FEDERAL TORT CLAIMS ACT (FTCA)
If you have been injured by the negligence of the government or a government employee in that employee’s official capacity as a governmental employee (i.e., an automobile accident caused by a U.S. Postal Service employee, an automobile accident caused by a military service-member in the operation of a government/military vehicle, etc.), the Federal Tort Claims Act allows you to pursue a claim against the government.
If you are not a military service member and have been injured by the negligence of a military or Veterans Administration (VA) doctor or while receiving treatment at a military or VA medical facility, the Federal Tort Claims Act allows you to pursue a claim against the government for those injuries.
I thought the government was immune from lawsuits?
Under the United States Constitution the federal government is immune from suit. The Federal Tort Claims Act, however, provides a limited waiver of the federal government's immunity from suit, and it allows you to bring claims against the government for the negligent conduct of its employees. In essence, the FTCA allows you to sue the federal government as if it were an individual.
Under what circumstances could I pursue a claim against the government?
If you have been injured by the negligent conduct of a government employee while that employee is acting in the course and scope of his or her government employment, you can pursue a claim against the government for the negligence of that employee under the Federal Tort Claims Act.
What is the authority for the Federal Tort Claims Act?
Under the FTCA, the government can only be sued 'under circumstances where the United States, if a private person, would be liable to the claimant in accordance with the law of the place where the act or omission occurred.' 28 U.S.C. S 1346(b). Thus, the FTCA does not apply to conduct that is uniquely governmental, that is, incapable of performance by a private individual.
Are there Instances or Exceptions that prevent me from pursuing a claim against the government under the FTCA?
There may be. For example, 28 U.S.C. section 2680(h) provides that the government is not liable when any of its agents commit intentional torts such as assault, battery, false imprisonment, false arrest, malicious prosecution, abuse of process, libel, slander, misrepresentation, deceit, or interference with contract rights. However, it also provides that the government is liable if a law enforcement officer commits assault, battery, false imprisonment, false arrest, abuse of process, or malicious prosecution. There may also be other exceptions where the government is not subject to suit under the FTCA, such as the discretionary function exception, which bars claims against the government “based upon the exercise or performance or the failure to exercise or perform a discretionary function or duty on the part of a federal agency or an employee of the Government, whether or not the discretion involved be abused.” 28 U.S.C. S 2680(a).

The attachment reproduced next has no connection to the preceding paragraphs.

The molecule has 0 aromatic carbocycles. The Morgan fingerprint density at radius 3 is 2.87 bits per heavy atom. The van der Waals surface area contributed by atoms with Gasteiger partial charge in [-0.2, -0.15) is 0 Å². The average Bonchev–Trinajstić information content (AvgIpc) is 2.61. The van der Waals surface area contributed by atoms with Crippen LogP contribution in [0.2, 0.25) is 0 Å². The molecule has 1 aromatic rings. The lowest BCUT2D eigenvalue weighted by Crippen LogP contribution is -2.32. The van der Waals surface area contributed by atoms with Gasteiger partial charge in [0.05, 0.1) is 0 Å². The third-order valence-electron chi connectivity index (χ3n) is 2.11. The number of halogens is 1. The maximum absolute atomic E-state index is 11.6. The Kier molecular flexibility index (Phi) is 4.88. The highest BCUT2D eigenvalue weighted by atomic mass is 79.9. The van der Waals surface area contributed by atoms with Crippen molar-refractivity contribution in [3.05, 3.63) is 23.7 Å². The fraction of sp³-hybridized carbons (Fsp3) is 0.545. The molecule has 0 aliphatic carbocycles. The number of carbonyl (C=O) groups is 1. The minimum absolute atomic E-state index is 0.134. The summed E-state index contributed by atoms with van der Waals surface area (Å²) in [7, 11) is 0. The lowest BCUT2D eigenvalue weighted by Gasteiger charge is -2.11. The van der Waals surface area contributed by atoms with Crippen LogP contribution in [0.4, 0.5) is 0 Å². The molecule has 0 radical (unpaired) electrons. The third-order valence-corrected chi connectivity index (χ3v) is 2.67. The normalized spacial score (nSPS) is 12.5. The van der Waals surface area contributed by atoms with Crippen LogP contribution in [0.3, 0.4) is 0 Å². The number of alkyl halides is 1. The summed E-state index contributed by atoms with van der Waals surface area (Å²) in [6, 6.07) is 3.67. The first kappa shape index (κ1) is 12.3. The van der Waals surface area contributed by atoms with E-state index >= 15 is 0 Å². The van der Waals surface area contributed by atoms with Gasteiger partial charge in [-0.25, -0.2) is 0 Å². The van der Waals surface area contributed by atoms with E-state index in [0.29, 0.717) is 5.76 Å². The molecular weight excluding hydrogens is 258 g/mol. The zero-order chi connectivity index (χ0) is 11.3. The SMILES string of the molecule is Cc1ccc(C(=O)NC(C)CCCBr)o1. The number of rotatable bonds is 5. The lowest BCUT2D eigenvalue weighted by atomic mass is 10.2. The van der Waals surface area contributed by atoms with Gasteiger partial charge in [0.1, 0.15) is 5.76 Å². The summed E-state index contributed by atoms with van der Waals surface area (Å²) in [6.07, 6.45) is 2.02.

Does my state’s law apply to claims brought under the FTCA?
Yes. The FTCA specifies that the liability of the U.S. is to be determined 'in accordance with the law of the place where the [allegedly tortious] act or omission occurred.' 28 U.S.C. S 1346(b). In an action under the FTCA, a court must apply the law the state courts would apply in the analogous tort action, including federal law.
Can I sue the government for the negligence of its independent contractors?
Maybe. Under the FTCA, the U.S. can be subject to liability for the negligence of its independent contractor only if it can be shown that the government had the authority to control the physical performance of the contractor and exercised substantial supervision over the contractor’s day-to-day activities.
Who may file a claim against the government under the FTCA?
Almost anyone, except that active-duty military personnel generally cannot sue the government for injuries they sustain themselves that are incident to their military service. However, the dependents of active-duty military personnel, military retirees, and civilians may bring claims under the FTCA for their own injuries. The claimant does not need to be U.S. citizen.
How long after my injury do I have to file my claim under the FTCA?
Generally, FTCA claimants must file their claim with the government within two years from the "date the claim accrued," but this period could be shorter or longer depending on the circumstances. This two-year period is known as the statute of limitations. Usually, the “date the claim accrued” is the date of the injury, but that may not always be the case.
What is the process for pursuing a claim under the FTCA?
First, a Standard Form 95 claim form must be filed with the appropriate administrative agency within the statute of limitations period. The appropriate agency is usually the agency where the negligent employee works. Once it receives the claim the government agency has six months to take action on the claim or to review, negotiate, and/or deny the claim. If the agency does not resolve the claim within six months of the date the claim is filed, or if the claim is denied by the agency during that six-month period, the claimant may then file suit against the government in the Federal District Court.
Usually, such injuries cannot be pursued under the FTCA. However, claims for such injuries may usually be pursued under the Military Claims Act or Foreign Claims Act. These acts are similar to the FTCA but the possible remedies for recovery are more narrow.